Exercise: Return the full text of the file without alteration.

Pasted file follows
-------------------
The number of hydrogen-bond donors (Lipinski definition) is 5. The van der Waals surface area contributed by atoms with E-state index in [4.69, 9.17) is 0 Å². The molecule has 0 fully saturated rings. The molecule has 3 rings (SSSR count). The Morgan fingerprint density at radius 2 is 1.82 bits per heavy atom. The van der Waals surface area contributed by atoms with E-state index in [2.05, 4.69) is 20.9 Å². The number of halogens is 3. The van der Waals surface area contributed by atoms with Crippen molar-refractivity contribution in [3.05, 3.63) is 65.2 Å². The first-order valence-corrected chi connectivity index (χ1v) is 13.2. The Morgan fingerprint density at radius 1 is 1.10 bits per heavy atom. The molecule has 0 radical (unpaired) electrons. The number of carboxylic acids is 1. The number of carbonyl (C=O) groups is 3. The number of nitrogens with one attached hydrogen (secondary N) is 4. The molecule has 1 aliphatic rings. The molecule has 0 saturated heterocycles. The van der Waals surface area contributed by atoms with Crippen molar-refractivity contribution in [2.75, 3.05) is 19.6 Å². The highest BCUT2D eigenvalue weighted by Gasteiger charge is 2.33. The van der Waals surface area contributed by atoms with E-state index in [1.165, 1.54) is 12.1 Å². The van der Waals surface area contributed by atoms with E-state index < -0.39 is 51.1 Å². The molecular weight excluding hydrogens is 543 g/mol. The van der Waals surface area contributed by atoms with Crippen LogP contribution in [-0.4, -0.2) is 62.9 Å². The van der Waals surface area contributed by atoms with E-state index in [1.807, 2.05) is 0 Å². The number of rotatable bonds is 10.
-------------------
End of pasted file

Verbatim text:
The number of hydrogen-bond donors (Lipinski definition) is 5. The van der Waals surface area contributed by atoms with E-state index in [4.69, 9.17) is 0 Å². The molecule has 0 fully saturated rings. The molecule has 3 rings (SSSR count). The Morgan fingerprint density at radius 2 is 1.82 bits per heavy atom. The van der Waals surface area contributed by atoms with E-state index in [2.05, 4.69) is 20.9 Å². The number of halogens is 3. The van der Waals surface area contributed by atoms with Crippen molar-refractivity contribution in [3.05, 3.63) is 65.2 Å². The first-order valence-corrected chi connectivity index (χ1v) is 13.2. The Morgan fingerprint density at radius 1 is 1.10 bits per heavy atom. The molecule has 0 radical (unpaired) electrons. The number of carboxylic acids is 1. The number of carbonyl (C=O) groups is 3. The number of nitrogens with one attached hydrogen (secondary N) is 4. The molecule has 1 aliphatic rings. The molecule has 0 saturated heterocycles. The van der Waals surface area contributed by atoms with Crippen molar-refractivity contribution in [2.75, 3.05) is 19.6 Å². The highest BCUT2D eigenvalue weighted by Gasteiger charge is 2.33. The van der Waals surface area contributed by atoms with E-state index in [1.165, 1.54) is 12.1 Å². The van der Waals surface area contributed by atoms with E-state index < -0.39 is 51.1 Å². The molecular weight excluding hydrogens is 543 g/mol. The van der Waals surface area contributed by atoms with Crippen LogP contribution in [-0.4, -0.2) is 62.9 Å². The van der Waals surface area contributed by atoms with E-state index in [1.807, 2.05) is 0 Å². The number of rotatable bonds is 10.